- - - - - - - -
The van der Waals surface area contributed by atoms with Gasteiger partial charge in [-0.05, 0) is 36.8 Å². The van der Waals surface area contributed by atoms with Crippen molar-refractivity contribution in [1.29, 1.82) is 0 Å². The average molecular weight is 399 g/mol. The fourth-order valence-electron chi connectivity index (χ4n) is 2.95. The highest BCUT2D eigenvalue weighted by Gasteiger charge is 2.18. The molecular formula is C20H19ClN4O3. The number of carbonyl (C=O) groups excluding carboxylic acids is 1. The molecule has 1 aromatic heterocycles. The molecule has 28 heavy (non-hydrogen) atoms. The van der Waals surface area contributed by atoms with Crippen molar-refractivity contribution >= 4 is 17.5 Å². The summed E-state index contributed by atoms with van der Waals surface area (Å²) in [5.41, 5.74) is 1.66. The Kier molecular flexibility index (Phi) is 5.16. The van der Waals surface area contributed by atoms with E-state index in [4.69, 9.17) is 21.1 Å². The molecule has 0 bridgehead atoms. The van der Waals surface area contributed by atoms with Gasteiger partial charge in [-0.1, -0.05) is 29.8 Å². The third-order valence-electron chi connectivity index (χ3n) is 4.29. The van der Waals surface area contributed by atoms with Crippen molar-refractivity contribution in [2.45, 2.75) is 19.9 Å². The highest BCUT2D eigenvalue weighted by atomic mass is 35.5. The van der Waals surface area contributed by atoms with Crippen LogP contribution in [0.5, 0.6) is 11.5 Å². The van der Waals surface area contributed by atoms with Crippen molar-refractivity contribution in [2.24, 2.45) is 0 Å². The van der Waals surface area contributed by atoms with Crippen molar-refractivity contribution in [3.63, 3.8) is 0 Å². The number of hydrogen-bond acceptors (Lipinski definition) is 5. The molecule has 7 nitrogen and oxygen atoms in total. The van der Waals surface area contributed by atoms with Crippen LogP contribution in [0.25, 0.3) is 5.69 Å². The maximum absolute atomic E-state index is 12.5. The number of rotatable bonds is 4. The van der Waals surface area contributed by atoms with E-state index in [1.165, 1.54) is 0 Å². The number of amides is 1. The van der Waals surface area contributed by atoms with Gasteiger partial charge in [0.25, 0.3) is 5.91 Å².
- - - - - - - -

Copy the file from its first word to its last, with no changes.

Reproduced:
The van der Waals surface area contributed by atoms with Gasteiger partial charge in [-0.05, 0) is 36.8 Å². The van der Waals surface area contributed by atoms with Crippen molar-refractivity contribution in [1.29, 1.82) is 0 Å². The average molecular weight is 399 g/mol. The fourth-order valence-electron chi connectivity index (χ4n) is 2.95. The highest BCUT2D eigenvalue weighted by Gasteiger charge is 2.18. The molecular formula is C20H19ClN4O3. The number of carbonyl (C=O) groups excluding carboxylic acids is 1. The molecule has 1 aromatic heterocycles. The molecule has 28 heavy (non-hydrogen) atoms. The van der Waals surface area contributed by atoms with Crippen molar-refractivity contribution >= 4 is 17.5 Å². The summed E-state index contributed by atoms with van der Waals surface area (Å²) in [5.41, 5.74) is 1.66. The Kier molecular flexibility index (Phi) is 5.16. The van der Waals surface area contributed by atoms with E-state index in [4.69, 9.17) is 21.1 Å². The molecule has 0 bridgehead atoms. The van der Waals surface area contributed by atoms with Gasteiger partial charge in [-0.1, -0.05) is 29.8 Å². The third-order valence-electron chi connectivity index (χ3n) is 4.29. The van der Waals surface area contributed by atoms with Crippen molar-refractivity contribution in [2.45, 2.75) is 19.9 Å². The highest BCUT2D eigenvalue weighted by atomic mass is 35.5. The van der Waals surface area contributed by atoms with Crippen LogP contribution in [0.5, 0.6) is 11.5 Å². The van der Waals surface area contributed by atoms with Crippen molar-refractivity contribution in [2.24, 2.45) is 0 Å². The van der Waals surface area contributed by atoms with Crippen molar-refractivity contribution in [3.63, 3.8) is 0 Å². The number of hydrogen-bond acceptors (Lipinski definition) is 5. The molecule has 7 nitrogen and oxygen atoms in total. The van der Waals surface area contributed by atoms with Crippen LogP contribution in [0.25, 0.3) is 5.69 Å². The maximum absolute atomic E-state index is 12.5. The number of rotatable bonds is 4. The van der Waals surface area contributed by atoms with E-state index in [1.165, 1.54) is 0 Å². The number of amides is 1. The van der Waals surface area contributed by atoms with Gasteiger partial charge in [0.25, 0.3) is 5.91 Å².